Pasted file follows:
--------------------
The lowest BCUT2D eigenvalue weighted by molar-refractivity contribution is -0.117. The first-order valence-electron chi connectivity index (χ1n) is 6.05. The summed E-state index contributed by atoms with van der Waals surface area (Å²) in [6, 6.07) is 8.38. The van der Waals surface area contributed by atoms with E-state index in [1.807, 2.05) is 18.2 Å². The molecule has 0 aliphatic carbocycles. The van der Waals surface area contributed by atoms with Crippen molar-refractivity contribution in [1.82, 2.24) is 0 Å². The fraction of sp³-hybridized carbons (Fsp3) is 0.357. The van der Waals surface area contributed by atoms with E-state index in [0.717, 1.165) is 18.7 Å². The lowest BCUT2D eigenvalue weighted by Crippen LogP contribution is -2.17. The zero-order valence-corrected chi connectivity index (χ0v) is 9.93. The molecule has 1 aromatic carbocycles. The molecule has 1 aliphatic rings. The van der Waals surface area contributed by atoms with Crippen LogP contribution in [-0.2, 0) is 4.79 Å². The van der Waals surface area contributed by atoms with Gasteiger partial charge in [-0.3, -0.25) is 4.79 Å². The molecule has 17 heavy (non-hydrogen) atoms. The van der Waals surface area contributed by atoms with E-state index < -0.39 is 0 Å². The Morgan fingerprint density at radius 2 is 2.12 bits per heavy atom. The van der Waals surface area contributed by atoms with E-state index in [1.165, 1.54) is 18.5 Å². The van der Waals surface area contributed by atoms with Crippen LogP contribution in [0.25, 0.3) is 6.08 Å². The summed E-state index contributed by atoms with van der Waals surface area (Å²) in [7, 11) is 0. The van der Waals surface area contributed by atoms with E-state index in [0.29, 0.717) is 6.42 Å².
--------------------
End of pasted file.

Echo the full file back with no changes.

The lowest BCUT2D eigenvalue weighted by molar-refractivity contribution is -0.117. The first-order valence-electron chi connectivity index (χ1n) is 6.05. The summed E-state index contributed by atoms with van der Waals surface area (Å²) in [6, 6.07) is 8.38. The van der Waals surface area contributed by atoms with E-state index in [1.807, 2.05) is 18.2 Å². The molecule has 0 aliphatic carbocycles. The van der Waals surface area contributed by atoms with Crippen molar-refractivity contribution in [1.82, 2.24) is 0 Å². The fraction of sp³-hybridized carbons (Fsp3) is 0.357. The van der Waals surface area contributed by atoms with E-state index in [0.717, 1.165) is 18.7 Å². The lowest BCUT2D eigenvalue weighted by Crippen LogP contribution is -2.17. The zero-order valence-corrected chi connectivity index (χ0v) is 9.93. The molecule has 1 aromatic carbocycles. The molecule has 1 aliphatic rings. The van der Waals surface area contributed by atoms with Crippen LogP contribution in [-0.2, 0) is 4.79 Å². The van der Waals surface area contributed by atoms with Gasteiger partial charge in [-0.3, -0.25) is 4.79 Å². The molecule has 17 heavy (non-hydrogen) atoms. The van der Waals surface area contributed by atoms with E-state index < -0.39 is 0 Å². The Morgan fingerprint density at radius 2 is 2.12 bits per heavy atom. The van der Waals surface area contributed by atoms with E-state index in [1.165, 1.54) is 18.5 Å². The van der Waals surface area contributed by atoms with Crippen LogP contribution in [0.25, 0.3) is 6.08 Å². The summed E-state index contributed by atoms with van der Waals surface area (Å²) in [7, 11) is 0. The van der Waals surface area contributed by atoms with E-state index in [0.29, 0.717) is 6.42 Å².